After two decades of research that helped lead to a cure for hepatitis C, Ira M. Jacobson, MD, who joined NYU Langone Health in 2017 as director of hepatology in the Division of Gastroenterology and Hepatology, has embarked on a new crusade: defeating nonalcoholic fatty liver disease (NAFLD). Caused by the excess buildup of fat in the liver and closely linked to the rising incidence of obesity and type 2 diabetes, NAFLD affects an estimated 30 percent of American adults. Left unchecked, it can be as damaging to the liver as excessive drinking, elevating the risk for liver cancer and liver failure, as well as cardiovascular disease. Despite its prevalence, NAFLD is a largely silent epidemic, with insufficient awareness among patients and, surprisingly, even many physicians. Here, Dr. Jacobson sheds light on this complex, poorly understood disease.
1. The Causes Are Unclear, but There Are Clues
Doctors don’t know why some people who drink little to no alcohol are prone to NAFLD and others aren’t. That’s not the only mystery. While some cases of NAFLD don’t advance—a version known as simple fatty liver, or steatosis—others cause inflammation and cell damage, leading to a more severe form called nonalcoholic steatohepatitis (NASH). At that point, it can lead to scarring, or fibrosis, which in its late stage is called cirrhosis. Up to 40 percent of patients with fatty liver disease have NASH, which greatly increases the risk of progressive scarring, liver cancer, liver failure, and, potentially, the need for a liver transplant. Those most susceptible to developing NASH are obese, have type 2 diabetes, or have been diagnosed with metabolic syndrome—a cluster of conditions that includes hypertension, insulin resistance, excess abdominal fat, and high levels of cholesterol or triglycerides.
2. Pinpointing Damage to the Liver Is Tricky
A precise diagnosis for NAFLD is elusive, and screening for it is challenging. “The dilemma,” explains Dr. Jacobson, “is that liver disease rarely exhibits any specific symptoms until the damage is done.” While liver enzymes are tested during routine blood workups, some people within the normal range can still develop or have advanced disease. Beyond this, many private and hospital labs use reference ranges that are not yet aligned with new clinical guidelines that significantly lower the threshold for abnormal levels. Dr. Jacobson believes that the key to early detection is vigilance. “Clinicians must be on high alert for fatty liver disease, especially in patients who fit the high-risk profile,” he says. “An elevation of liver enzymes, however slight, is often the first sign that the patient has a liver condition.”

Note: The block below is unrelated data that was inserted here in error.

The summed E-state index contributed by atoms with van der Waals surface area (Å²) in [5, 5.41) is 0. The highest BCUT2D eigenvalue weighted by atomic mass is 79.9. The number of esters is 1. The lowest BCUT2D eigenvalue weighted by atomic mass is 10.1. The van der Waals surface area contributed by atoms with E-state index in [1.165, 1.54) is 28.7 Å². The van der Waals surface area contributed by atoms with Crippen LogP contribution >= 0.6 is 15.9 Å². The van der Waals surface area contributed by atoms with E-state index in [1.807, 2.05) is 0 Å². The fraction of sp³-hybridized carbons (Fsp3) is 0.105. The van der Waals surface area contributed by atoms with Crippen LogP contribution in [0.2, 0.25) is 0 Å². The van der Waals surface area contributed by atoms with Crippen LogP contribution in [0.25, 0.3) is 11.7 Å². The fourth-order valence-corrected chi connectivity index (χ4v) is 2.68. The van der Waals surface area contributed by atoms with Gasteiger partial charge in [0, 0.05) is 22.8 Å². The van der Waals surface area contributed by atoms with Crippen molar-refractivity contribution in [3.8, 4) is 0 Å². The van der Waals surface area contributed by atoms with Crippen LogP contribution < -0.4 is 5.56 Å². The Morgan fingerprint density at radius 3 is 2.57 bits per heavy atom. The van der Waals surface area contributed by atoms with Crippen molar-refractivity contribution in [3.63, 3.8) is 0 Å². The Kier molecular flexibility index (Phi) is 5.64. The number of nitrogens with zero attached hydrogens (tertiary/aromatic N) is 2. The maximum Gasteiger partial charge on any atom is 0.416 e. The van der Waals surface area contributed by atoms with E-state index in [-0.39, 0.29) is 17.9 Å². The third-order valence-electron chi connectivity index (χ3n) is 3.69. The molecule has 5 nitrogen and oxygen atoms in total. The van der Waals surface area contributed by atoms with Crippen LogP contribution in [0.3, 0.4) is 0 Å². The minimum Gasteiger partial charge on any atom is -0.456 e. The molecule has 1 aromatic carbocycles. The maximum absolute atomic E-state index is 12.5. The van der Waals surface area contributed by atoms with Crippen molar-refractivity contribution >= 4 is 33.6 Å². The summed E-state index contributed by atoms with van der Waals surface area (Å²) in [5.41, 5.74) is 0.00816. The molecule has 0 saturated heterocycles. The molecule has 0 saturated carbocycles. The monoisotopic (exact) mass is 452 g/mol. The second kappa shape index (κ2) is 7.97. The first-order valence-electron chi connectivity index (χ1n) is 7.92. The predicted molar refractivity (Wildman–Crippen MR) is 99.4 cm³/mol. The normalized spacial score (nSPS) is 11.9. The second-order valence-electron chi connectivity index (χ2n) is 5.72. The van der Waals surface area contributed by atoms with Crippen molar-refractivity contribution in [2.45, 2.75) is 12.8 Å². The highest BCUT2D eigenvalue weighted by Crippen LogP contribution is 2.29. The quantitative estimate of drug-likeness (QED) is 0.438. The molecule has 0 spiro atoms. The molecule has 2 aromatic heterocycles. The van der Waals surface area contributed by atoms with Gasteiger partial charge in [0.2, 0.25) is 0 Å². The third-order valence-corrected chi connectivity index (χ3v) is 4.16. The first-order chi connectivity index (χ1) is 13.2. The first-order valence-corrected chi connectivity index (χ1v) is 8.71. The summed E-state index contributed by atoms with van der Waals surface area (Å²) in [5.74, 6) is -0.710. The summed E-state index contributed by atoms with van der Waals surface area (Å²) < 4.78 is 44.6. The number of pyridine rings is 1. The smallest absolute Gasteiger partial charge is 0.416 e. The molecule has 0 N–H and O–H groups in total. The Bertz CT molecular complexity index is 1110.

3. A New Imaging Tool Is Changing the Game
If a patient’s liver enzymes are elevated, their doctor may order imaging tests, such as ultrasound, to confirm the presence and assess the extent of fat buildup, along with lab tests to check for other types of liver disease. If the initial findings are inconclusive, the most definitive way to assess inflammation and scarring is to perform a liver biopsy. But biopsies are invasive, painful, and carry the risk of complications, so Dr. Jacobson favors a recently developed diagnostic tool called transient elastography, a noninvasive ultrasound-based technique that can not only estimate liver scarring by measuring the organ’s degree of stiffness, but also quantify the amount of fat in the liver. “This tool has transformed the practice of hepatology,” he notes. “Blood markers can also be used to help identify patients at high risk for developing NASH and liver scarring.” Dr. Jacobson adds that even when a radiology report includes an incidental finding of fat in the liver that is deemed “clinically insignificant,” the physician should consider referring the patient to a liver specialist.
4. Lifestyle Changes Can Make Nonalcoholic Fatty Liver Disease a Nonissue
While patients tend to focus on reversing NAFLD, Dr. Jacobson emphasizes that as long as the disease is detected early enough, it doesn’t need to be cured—just stopped in its tracks. “In people who are sedentary, simply starting to exercise reduces the amount of fat in the liver—even just taking long walks regularly,” he says. For patients who are overweight or obese, weight loss is central to managing the disease. “Trimming body weight by as little as 3 percent can decrease the degree of fat deposition in the liver, a 5 percent to 7 percent loss can reduce inflammation, and a 10 percent drop can actually start to reverse scarring,” he explains. A diet high in healthy fats and low in carbohydrates has also been shown to reduce the amount of fat in the liver.
5. Treatments May Be on the Horizon
Developing a singularly effective medication for NAFLD has been challenging because the disease is rooted in multiple underlying mechanisms, both genetic and environmental. Still, researchers could be on the verge of a breakthrough. Along with other important clinical trials for this disease, Dr. Jacobson and his colleagues recently initiated a multicenter phase 3 clinical trial at NYU Langone that combines three drugs aimed at reducing fat buildup, inflammation, and scarring in the liver at the same time. “Combination therapies that target several disease pathways at once will be a major step forward,” explains Dr. Jacobson. “The liver is a remarkable organ, the only one that can regenerate when a piece is removed. It can even dissolve its own scar tissue—if we stop the processes that caused the scarring in the first place.”